Remember how the old cell phone was largely replaced by the smart phone in one replacement cycle? Remember how film cameras gave way to digital cameras over a couple of years?
The recent announcement of a $20,000 Australian-made small hatchback EV by 2020 suggests that the motor and motor-finance industry may be on the cusp of the great disruption that sustainable transport experts have been predicting, similar to the famous “Kodak-Moment”.
If such a vehicle were to be available in Australia, whether it is from Uniti or another manufacturer such as Sanjeev Gupta (and it will happen), what could the consequences be?
Firstly, it would economically irrational to buy an equivalently-sized petrol vehicle as the EV would have a lower cost of ownership per km.
Modelling, using my company’s EV-Business-Case Tool (shameless plug – pun intended), reveals that a $20,000 EV would be much cheaper to operate than a petrol or diesel vehicle. This is based on a Total Cost of Ownership view of the vehicle which factors in resale value, fuel and other operating costs.
Our modelling reveals that, when comparing a petrol hatchback with an equivalently-sized EV, the lifetime cost for the EV is only 65% of the lifetime cost the petrol car if a distance of 25,000km a year (i.e. 100km per weekday) is driven over 5 years. This is graphed below, along with other annual distances travelled.
On the other hand, if the EV stays in use for longer than 5 years (which is not unreasonable for an EV with few moving parts and such low maintenance requirements), then lifetime costs improve for the EV, thus making the petrol vehicle even less sensible.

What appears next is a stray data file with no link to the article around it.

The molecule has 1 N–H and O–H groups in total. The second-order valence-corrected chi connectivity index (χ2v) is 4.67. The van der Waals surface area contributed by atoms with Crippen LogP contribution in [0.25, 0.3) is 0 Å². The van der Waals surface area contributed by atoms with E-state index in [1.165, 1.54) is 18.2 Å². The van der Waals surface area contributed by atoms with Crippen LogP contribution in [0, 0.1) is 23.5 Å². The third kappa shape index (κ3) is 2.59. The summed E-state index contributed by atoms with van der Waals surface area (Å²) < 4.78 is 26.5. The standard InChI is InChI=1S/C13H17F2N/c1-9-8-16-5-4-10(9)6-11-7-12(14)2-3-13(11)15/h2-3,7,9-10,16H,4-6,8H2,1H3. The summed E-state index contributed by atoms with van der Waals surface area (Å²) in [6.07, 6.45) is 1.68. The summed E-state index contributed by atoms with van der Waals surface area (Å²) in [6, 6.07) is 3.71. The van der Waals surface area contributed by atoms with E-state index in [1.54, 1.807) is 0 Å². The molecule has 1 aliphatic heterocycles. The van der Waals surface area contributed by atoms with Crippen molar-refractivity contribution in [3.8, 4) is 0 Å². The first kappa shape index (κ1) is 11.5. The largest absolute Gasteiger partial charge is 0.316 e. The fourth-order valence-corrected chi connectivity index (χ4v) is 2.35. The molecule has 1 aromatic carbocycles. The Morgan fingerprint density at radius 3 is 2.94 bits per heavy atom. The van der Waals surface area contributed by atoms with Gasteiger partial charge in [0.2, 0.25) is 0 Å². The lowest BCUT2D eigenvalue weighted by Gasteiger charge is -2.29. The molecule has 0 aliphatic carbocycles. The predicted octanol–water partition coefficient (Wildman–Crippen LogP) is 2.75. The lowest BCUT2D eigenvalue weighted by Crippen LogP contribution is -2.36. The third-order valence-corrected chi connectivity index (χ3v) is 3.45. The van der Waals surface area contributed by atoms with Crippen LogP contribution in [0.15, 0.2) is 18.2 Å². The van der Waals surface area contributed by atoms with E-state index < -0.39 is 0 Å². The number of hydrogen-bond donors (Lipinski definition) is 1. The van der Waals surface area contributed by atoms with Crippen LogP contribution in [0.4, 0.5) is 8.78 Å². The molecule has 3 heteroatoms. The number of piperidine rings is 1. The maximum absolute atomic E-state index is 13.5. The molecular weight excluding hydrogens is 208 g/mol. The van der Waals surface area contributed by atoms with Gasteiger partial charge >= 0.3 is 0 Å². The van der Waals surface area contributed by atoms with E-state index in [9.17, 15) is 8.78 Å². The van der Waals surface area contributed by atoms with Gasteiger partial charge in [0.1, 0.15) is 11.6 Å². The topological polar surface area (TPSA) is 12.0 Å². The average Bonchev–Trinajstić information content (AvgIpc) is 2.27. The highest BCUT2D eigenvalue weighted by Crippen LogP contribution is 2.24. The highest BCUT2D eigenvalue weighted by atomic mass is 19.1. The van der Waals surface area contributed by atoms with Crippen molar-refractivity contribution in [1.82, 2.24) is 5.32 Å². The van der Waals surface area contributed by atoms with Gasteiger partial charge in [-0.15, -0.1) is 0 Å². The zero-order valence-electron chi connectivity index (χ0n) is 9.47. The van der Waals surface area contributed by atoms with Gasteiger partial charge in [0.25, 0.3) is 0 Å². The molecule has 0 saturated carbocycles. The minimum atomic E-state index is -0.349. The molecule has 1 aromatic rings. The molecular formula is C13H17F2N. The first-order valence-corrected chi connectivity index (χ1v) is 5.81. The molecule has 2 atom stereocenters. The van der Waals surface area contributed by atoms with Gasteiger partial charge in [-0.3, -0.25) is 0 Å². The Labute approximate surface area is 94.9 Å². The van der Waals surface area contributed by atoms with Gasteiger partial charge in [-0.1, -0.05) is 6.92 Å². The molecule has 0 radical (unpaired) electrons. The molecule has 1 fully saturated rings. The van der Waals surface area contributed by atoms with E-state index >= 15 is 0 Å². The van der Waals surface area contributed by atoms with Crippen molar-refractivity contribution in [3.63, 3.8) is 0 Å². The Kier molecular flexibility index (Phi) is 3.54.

In these calculations, the EV’s resale value was assumed to be 5% lower than the petrol vehicle, due to current lack of EV resale data and certainty.
However, if it became financially irrational to buy a petrol vehicle, the petrol vehicle’s resale value would quickly plummet. This could result in a ‘Kodak-moment’ for that class of vehicle (in this case, the hatchback class), where a petrol hatchback would be assumed to have little to no resale value after a few years.
For example, if the petrol hatchback had a zero resale value, the total cost of ownership modelling changes quite dramatically, with the EV showing a lower lifetime cost across all annual distances modelled.
If the EV resale value increased to equal or above the current resale value of a petrol-engined car, then the benefit of choosing an EV would be even greater.
Multiple other scenarios can be also be modelled, such as the optimum period to own (or lease) the vehicle, the effect of different resale values on petrol vehicles and EV business cases, the cost of implementing varying types of charging infrastructure at base, inter alia.
As well as evaluating the financials of EVs in fleets, company cars and novated leases can also be modelled and such modelling can provide owners with peace of mind.
Bede Doherty is principal Bede Doherty Consulting